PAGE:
Michelle Segar’s book “No Sweat” is a new look at exercise and what motivates us to move. Have you noticed the health and fitness message isn’t working for most people? We all know the secret to losing weight is to eat less and exercise more. This advice is as obvious and elusive and telling someone to achieve a well funded retirement by buying low and selling high.
Michelle’s message is to stop exercising and start having fun. She opens your eyes to all the moments in our daily lives that are OTMs (opportunities to move.) She offers a questionnaire to help you examine your deep, ugly, and unhealthy feelings about exercise so that you get over your hang ups. “Exercise” can be a gift we give ourselves rather than a chore we must do. You can discover the elements in your life that give you energy and sustain you so you can sustain your goals.
Where would you go if you were evacuated from your home because it was invaded by a colony of glowing mushrooms? What if that home was your last refuge?
This comedy/horror story follows the lives of a landlord, twin sister tenants, and a runaway Russian au pair after they are evacuated from their apartment due to the fungal infestation that is described by the insurance company as an “Act of God.” Soon the lethal mushrooms are spreading from one building to another and entire sections of the Manhattan are quarantined and slated for demolition. Ciment fills the story with humor as each character is faced with one challenge after another.
A couple of weeks ago the Library Association of Rockland County hosted author Matt de La Pena at the Valley Cottage Library. He was a great speaker and shared his amazing life story as the son of a Mexican man and a white, American woman. In high school Matt only finished a single book, The House on Mango Street by Sandra Cisneros. Yet somehow he became determined to go to college, which he did on a basketball scholarship.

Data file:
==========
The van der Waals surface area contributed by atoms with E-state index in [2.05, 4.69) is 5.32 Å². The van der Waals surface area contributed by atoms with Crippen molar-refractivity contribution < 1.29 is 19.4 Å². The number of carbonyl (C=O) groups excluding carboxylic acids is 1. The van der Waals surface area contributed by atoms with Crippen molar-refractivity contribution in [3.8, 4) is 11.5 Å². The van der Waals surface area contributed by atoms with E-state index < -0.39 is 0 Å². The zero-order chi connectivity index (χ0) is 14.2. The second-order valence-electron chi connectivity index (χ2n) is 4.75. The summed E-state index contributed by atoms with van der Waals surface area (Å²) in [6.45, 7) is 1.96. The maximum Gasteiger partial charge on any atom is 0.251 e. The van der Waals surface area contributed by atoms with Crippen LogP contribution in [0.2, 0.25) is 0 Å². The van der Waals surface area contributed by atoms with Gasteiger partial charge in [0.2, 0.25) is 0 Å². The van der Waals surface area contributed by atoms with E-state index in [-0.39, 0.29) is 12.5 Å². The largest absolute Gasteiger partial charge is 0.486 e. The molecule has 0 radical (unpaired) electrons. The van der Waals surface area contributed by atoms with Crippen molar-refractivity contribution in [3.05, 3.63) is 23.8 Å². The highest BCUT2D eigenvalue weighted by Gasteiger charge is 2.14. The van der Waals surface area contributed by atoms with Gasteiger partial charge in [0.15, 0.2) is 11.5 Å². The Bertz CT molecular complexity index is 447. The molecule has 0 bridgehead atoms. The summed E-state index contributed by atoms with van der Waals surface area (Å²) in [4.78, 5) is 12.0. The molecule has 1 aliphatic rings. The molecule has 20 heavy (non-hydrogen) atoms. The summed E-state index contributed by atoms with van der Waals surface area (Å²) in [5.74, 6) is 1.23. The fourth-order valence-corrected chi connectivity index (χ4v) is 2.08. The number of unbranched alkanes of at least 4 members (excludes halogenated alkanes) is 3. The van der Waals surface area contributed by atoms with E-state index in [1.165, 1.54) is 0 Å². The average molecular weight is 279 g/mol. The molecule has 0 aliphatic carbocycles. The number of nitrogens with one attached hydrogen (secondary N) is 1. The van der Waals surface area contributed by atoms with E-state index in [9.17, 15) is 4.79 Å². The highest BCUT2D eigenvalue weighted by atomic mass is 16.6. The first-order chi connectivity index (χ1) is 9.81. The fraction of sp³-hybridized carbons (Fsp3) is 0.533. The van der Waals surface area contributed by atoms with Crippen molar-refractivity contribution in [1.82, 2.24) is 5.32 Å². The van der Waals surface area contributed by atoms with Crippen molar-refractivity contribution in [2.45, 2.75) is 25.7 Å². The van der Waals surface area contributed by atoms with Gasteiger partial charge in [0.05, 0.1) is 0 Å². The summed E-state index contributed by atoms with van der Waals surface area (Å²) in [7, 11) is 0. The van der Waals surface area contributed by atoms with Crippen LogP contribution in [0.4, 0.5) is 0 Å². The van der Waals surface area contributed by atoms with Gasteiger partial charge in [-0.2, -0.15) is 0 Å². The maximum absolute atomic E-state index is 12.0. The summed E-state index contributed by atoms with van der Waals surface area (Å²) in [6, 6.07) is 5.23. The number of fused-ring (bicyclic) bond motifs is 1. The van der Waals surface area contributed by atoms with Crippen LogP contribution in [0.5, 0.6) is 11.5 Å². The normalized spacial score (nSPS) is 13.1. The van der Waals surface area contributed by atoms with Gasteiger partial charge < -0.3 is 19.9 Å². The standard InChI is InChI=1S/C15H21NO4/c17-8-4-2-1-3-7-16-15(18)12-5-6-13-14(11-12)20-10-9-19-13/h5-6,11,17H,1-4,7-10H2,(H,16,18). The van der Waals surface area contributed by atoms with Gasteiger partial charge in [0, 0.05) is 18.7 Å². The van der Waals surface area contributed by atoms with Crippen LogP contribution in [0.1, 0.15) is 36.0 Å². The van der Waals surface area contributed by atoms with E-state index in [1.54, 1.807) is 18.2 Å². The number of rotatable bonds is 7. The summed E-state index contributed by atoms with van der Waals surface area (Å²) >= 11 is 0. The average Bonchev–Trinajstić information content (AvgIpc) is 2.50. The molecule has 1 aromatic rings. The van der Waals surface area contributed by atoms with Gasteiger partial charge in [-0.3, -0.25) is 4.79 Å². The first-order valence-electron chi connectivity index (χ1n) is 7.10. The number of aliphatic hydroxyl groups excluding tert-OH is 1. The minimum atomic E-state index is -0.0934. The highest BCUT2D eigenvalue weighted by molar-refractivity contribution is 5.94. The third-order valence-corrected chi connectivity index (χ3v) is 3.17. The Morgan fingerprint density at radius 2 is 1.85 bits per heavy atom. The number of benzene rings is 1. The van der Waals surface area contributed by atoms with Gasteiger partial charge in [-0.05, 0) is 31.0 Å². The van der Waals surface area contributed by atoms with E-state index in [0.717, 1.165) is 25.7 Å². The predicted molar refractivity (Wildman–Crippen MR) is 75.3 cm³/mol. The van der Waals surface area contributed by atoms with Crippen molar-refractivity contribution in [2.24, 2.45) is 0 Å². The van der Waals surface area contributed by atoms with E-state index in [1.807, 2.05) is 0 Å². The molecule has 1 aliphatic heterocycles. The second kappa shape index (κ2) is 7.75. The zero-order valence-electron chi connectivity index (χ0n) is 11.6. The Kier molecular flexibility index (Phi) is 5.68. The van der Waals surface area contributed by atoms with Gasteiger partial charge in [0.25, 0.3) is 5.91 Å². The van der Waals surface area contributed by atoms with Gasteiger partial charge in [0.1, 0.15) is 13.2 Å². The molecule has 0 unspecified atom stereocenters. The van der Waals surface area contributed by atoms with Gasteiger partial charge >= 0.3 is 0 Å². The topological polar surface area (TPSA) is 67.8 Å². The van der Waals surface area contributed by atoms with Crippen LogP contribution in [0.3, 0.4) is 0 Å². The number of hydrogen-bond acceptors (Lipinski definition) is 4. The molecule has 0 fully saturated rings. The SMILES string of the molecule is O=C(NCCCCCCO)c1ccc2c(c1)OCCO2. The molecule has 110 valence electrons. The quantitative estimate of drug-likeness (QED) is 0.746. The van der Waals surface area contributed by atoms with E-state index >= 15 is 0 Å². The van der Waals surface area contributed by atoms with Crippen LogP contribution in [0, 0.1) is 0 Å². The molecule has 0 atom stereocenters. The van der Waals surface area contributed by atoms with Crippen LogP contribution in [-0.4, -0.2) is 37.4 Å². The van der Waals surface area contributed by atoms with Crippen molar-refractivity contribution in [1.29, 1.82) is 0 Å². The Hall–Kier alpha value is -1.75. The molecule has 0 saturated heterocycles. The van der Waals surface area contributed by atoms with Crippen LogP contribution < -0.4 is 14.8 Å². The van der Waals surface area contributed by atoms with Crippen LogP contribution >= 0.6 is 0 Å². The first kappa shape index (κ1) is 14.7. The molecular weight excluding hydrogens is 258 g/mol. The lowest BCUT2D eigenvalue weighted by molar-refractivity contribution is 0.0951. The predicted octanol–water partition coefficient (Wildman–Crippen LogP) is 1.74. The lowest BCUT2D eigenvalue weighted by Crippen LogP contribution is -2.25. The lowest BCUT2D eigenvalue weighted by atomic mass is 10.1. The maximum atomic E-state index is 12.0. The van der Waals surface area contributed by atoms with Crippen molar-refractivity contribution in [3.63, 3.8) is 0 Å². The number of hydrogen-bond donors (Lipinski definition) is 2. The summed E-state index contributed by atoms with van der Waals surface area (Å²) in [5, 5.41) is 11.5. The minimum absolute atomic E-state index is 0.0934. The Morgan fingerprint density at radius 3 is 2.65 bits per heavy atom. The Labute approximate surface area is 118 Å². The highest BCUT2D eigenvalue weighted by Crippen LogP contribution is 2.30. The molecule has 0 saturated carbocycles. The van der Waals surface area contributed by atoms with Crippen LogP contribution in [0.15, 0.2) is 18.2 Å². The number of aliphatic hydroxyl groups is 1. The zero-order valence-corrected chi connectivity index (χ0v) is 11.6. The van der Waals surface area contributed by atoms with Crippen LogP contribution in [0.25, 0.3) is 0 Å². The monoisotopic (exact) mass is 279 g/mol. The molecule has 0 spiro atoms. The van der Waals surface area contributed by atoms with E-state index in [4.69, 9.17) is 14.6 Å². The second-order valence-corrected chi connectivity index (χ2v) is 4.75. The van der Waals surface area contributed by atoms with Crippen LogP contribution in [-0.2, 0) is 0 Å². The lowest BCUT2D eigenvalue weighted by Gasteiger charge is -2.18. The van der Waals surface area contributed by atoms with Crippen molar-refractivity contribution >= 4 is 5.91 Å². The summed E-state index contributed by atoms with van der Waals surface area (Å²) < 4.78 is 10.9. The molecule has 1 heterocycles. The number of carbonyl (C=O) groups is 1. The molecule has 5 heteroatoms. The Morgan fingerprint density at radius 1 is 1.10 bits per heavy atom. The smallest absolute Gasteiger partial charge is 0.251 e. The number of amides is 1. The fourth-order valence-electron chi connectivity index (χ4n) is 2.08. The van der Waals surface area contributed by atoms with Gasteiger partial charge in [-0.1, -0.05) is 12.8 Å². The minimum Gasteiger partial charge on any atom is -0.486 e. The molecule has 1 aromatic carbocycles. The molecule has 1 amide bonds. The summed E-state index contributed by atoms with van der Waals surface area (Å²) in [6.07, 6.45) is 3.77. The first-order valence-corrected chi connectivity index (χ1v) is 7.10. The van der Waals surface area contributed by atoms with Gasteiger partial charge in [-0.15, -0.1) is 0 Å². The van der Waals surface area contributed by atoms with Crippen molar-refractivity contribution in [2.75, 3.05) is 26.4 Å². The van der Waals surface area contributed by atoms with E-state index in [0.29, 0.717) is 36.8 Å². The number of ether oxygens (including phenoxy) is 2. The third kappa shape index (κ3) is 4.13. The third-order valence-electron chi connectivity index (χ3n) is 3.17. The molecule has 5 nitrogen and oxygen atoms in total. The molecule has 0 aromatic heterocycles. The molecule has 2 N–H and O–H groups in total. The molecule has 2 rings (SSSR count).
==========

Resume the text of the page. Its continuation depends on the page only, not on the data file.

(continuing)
In Mexican Whiteboy de la Pena’s explores elements of his upbringing. The main character, Danny, does not feel at home among the white boys at his private school or among his father’s Spanish speaking siblings and cousins. Danny doesn’t speak Spanish but he desperately wants to be a part of the culture of his father. The book takes place over a summer that Danny spends with his father’s family while his father is out of the country. Danny learns who he is, who his family is, and who he wants to be.
Rosetta Stone is a popular language learning program that we offer to patrons with Palisades library cards. You can link to it from our home page. I logged in today for the first time to try out the Spanish language section.
In high school I spent 4 years studying Spanish and had 2 more years of instruction in college. I never speak Spanish, understand very little when it is spoken and can only read it at a second grade level. In the Rosetta Stone software I chose the Latin American program and started at level 2.
It was a lot of fun. A narrator speaks and usually the sentences are displayed on the screen. The exercise I practiced involved matching what the narrator said to pictures on the screen. There is instant feedback and the exercise advances at a nice pace. The level of difficulty was both familiar enough and challenging enough to keep me interested.
After logging on I had difficulty getting the program to begin. So I tried it on Google Chrome and was connected instantly. So use Chrome and not Firefox.
This book compliments “Drive” by Daniel Pink and would also be of interest to those who like Malcolm Gladwell and the Freakonomics series.
Would you walk across town to save $7 on a $25 pen at another stationary store? Would you make the same trip to save $7 on a $400 suit?
Would you take a red pencil home from work to help your daughter complete a class project? If there was no red pencil would you take $.10 from petty cash to buy one on the way home?
This was an entertaining and thought-provoking book. After reading it you may pause and observe some of your biases and how they might influence your decisions.